Friday, December 23, 2011

Pre Xmas scare

Its reminiscent of my running career when I was always pondering “is it a stress fracture…isn’t it…”. The type of injury that hurts, but not enough to stop what you’re doing. My running friends go through this a lot with the calf-niggle, the Achilles-niggle and the pain-in-my-butt-that-I-can’t-quite-describe. The injuries where training is possible but slightly less fun and done with a pall of doubt across your mind when you wonder if you’re actually doing more damage. They are also the ones where you would give your right arm for a definitive MRI result and diagnosis, but rarely get.

After a run-of-the-mill crash on the MTB a couple of weeks ago my hand felt a bit bruised but shaking it off as just that, I kept training and working. I went out on the usual Thursday morning ride with the crew this week and noticed my hand was getting sorer instead of better. It was even starting to hurt during my work doing massage which it had not before. Self diagnosing as a possible small fracture of the 5th metacarpal near the wrist I set about trying to organize the impossible – a doctor’s appointment for an X-ray referral 2 days before Christmas. Most of the MDs I know are already vacationing on islands or shacked up in their ski lodges waiting for the next fall of powder. And the doctors that aren’t – do I really want them assessing my riding injury? Ok, for all the hard working doctors sans-ski lodges, that was a joke, but the bottom line is I’m probably not going to find out before ‘ride week’ in Mount Beauty and I probably don’t really want to know anyway as it sounds very difficult to ride in a cast.

Being Christmas time – the time for excess – I imagine there are a lot of good intentions being thrown away as training is bumped for another Christmas party, shopping or eating. The less-committed let it become another excuse the lose weight or improve their fitness whereas most people I know are looking forward to making use of work holidays doing long rides and runs on quiet roads, quite possibly with a nagging pain here and there because they just can’t let an opportunity like this pass by. I can relate to that.

When dealing with people I can cope with those who lack knowledge but will always struggle with those who lack will.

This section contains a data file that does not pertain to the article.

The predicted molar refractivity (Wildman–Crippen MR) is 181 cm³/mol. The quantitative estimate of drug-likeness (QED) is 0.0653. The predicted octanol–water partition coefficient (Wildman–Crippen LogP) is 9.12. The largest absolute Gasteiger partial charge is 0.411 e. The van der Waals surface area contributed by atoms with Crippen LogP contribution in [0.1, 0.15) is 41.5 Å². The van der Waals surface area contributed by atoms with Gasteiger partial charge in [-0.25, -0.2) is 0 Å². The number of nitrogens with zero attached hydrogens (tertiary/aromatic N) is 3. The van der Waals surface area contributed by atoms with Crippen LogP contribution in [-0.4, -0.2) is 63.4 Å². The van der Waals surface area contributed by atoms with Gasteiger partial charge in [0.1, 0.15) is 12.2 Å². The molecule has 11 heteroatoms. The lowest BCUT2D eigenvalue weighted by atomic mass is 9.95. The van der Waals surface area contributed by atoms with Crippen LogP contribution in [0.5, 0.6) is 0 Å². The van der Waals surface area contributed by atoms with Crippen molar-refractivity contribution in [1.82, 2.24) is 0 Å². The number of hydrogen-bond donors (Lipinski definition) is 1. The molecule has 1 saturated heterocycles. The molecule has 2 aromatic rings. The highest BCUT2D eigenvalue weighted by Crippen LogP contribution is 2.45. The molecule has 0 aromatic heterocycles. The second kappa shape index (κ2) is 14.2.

(Footnote: The fantastic staff at Cavendish Road clinic made room for me and just rang through the result – all clear, phew. Just a ‘day in the life of’.)

Friday, December 16, 2011

10 Weeks

The week before Christmas tends to encourage reflection of the year just gone. What a ride! Wins at the QLD series, State champs, Dwellingup and Saipan being highlights. I’d rate my 3rd at Langkawi International MTB Challenge as my ‘ride of the year’ (actually probably ride of my career) and certainly the most fun I’ve had for a bit. Once I’ve finished pursuing my goals in XCO I’m definitely getting into more stage racing – its got travel, riding and socializing all wrapped up in one neat package.

So the big goal for this coming year, unsurprisingly, is Olympic selection. If you are really interested the selection policy is here Trying to work out a viable way to jump through all the requisite hoops is a struggle at best. I’m trying to remember the last time I wasn’t drowning under a mound of debt – oh that’s right, BEFORE I discovered cycling. The help I’ve had over the last 5 years I am incredibly grateful for, and am very lucky to have had. Reducing the costs of competing has been the only way I’ve managed to stay in the sport and all I hoped for ( I certainly never expected to make a living out of it). While its scary as hell I’m ready for one last throw-down – one last year of living and racing beyond my means so I can look back and know that I gave myself every chance to do something extraordinary. No, I won’t retire from the sport, but doing races for fun and experience will feature more than chasing points or fulfilling selection criteria.

Coach Donna of PCS and I have been working on a slightly different approach to training, fine tuning after a few months of seeing what works for me and what doesn’t. I’m definitely doing less overall time on the bike than with previous coaches but at times have never been so smashed. What it lacks in volume the program sure makes up for in intensity. There are so many schools of thought when it comes to training and I look forward to delving in deeper now that I am coaching a bit myself. My tendency to do too much is apparent and something I need to get a grip on. Having to report on each session, how hard I felt it was, did I enjoy it, what did I think about while I was in the pain cave – these all make training conscious and purpose driven which I think is important.

The excitement of a countdown is also a new thing and also a way to stop the time sneaking away from me. This time in 10 weeks I will be in Adelaide racing the National Champs – 10 weeks to do everything I can to be standing on the top step of the podium. Strangely that is only the start of craziness which then rolls on to Rotorua, South Africa and Belgium. But that is all still a bit daunting for me to think about this weekend! I’ll be blogging more frequently about training which I hope some of you will find interesting and helpful. Its time for me to start planning another adventure – ride week in Mount Beauty. It will be my first time and am looking forward to some crazy climbs and new trails. Say ‘hi’ if you’re down there.